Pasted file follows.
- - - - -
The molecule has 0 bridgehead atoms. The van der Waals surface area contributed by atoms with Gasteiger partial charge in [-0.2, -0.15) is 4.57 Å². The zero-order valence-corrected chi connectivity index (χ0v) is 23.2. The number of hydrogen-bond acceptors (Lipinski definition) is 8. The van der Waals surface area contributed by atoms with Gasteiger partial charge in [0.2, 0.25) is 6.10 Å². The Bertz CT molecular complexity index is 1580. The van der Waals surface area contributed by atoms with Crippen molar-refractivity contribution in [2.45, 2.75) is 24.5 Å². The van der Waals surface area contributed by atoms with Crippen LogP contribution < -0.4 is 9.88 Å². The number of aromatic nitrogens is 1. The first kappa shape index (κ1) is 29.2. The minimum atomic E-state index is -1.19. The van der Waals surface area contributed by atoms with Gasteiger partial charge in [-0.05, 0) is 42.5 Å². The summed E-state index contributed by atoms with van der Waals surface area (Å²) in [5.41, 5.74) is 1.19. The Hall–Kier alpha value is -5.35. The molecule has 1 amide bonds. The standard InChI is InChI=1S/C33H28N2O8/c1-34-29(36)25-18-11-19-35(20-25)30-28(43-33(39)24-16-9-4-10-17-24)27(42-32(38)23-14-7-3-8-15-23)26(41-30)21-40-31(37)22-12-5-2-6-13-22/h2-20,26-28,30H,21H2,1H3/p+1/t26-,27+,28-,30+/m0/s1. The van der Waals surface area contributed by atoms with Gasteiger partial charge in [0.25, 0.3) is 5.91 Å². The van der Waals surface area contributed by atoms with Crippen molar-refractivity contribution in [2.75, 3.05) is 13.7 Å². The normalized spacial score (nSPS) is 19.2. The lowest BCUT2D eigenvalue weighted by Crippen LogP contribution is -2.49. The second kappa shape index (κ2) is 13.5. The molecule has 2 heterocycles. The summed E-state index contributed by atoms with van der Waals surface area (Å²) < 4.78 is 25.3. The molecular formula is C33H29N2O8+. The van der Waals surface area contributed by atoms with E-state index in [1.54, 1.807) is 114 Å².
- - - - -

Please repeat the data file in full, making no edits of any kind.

The molecule has 0 bridgehead atoms. The van der Waals surface area contributed by atoms with Gasteiger partial charge in [-0.2, -0.15) is 4.57 Å². The zero-order valence-corrected chi connectivity index (χ0v) is 23.2. The number of hydrogen-bond acceptors (Lipinski definition) is 8. The van der Waals surface area contributed by atoms with Gasteiger partial charge in [0.2, 0.25) is 6.10 Å². The Bertz CT molecular complexity index is 1580. The van der Waals surface area contributed by atoms with Crippen molar-refractivity contribution in [2.45, 2.75) is 24.5 Å². The van der Waals surface area contributed by atoms with Crippen LogP contribution < -0.4 is 9.88 Å². The number of aromatic nitrogens is 1. The first kappa shape index (κ1) is 29.2. The minimum atomic E-state index is -1.19. The van der Waals surface area contributed by atoms with Gasteiger partial charge in [-0.05, 0) is 42.5 Å². The summed E-state index contributed by atoms with van der Waals surface area (Å²) in [5.41, 5.74) is 1.19. The Hall–Kier alpha value is -5.35. The molecule has 1 amide bonds. The standard InChI is InChI=1S/C33H28N2O8/c1-34-29(36)25-18-11-19-35(20-25)30-28(43-33(39)24-16-9-4-10-17-24)27(42-32(38)23-14-7-3-8-15-23)26(41-30)21-40-31(37)22-12-5-2-6-13-22/h2-20,26-28,30H,21H2,1H3/p+1/t26-,27+,28-,30+/m0/s1. The van der Waals surface area contributed by atoms with Gasteiger partial charge in [0.25, 0.3) is 5.91 Å². The van der Waals surface area contributed by atoms with Crippen molar-refractivity contribution in [2.75, 3.05) is 13.7 Å². The normalized spacial score (nSPS) is 19.2. The lowest BCUT2D eigenvalue weighted by Crippen LogP contribution is -2.49. The second kappa shape index (κ2) is 13.5. The molecule has 2 heterocycles. The summed E-state index contributed by atoms with van der Waals surface area (Å²) < 4.78 is 25.3. The molecular formula is C33H29N2O8+. The van der Waals surface area contributed by atoms with E-state index in [1.54, 1.807) is 114 Å².